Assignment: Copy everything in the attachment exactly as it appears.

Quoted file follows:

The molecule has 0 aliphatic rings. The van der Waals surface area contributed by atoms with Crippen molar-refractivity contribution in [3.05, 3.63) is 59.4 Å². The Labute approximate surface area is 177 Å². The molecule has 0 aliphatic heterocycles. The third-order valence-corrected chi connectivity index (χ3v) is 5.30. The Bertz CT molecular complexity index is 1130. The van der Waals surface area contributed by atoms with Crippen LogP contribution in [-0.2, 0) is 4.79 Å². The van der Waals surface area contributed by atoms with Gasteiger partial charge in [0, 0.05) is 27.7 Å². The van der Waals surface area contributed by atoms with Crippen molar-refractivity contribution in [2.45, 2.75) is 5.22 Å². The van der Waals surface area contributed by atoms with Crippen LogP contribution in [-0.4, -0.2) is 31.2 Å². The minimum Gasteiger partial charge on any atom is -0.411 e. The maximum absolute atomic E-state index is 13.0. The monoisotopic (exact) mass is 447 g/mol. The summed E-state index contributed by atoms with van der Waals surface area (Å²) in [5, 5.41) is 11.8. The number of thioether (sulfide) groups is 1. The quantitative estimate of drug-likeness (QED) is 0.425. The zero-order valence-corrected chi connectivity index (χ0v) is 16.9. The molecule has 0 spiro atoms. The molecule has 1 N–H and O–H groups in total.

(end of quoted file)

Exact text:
The molecule has 0 aliphatic rings. The van der Waals surface area contributed by atoms with Crippen molar-refractivity contribution in [3.05, 3.63) is 59.4 Å². The Labute approximate surface area is 177 Å². The molecule has 0 aliphatic heterocycles. The third-order valence-corrected chi connectivity index (χ3v) is 5.30. The Bertz CT molecular complexity index is 1130. The van der Waals surface area contributed by atoms with Crippen LogP contribution in [-0.2, 0) is 4.79 Å². The van der Waals surface area contributed by atoms with Gasteiger partial charge in [0, 0.05) is 27.7 Å². The van der Waals surface area contributed by atoms with Crippen molar-refractivity contribution in [2.45, 2.75) is 5.22 Å². The van der Waals surface area contributed by atoms with Crippen LogP contribution in [-0.4, -0.2) is 31.2 Å². The minimum Gasteiger partial charge on any atom is -0.411 e. The maximum absolute atomic E-state index is 13.0. The monoisotopic (exact) mass is 447 g/mol. The summed E-state index contributed by atoms with van der Waals surface area (Å²) in [5, 5.41) is 11.8. The number of thioether (sulfide) groups is 1. The quantitative estimate of drug-likeness (QED) is 0.425. The zero-order valence-corrected chi connectivity index (χ0v) is 16.9. The molecule has 0 spiro atoms. The molecule has 1 N–H and O–H groups in total.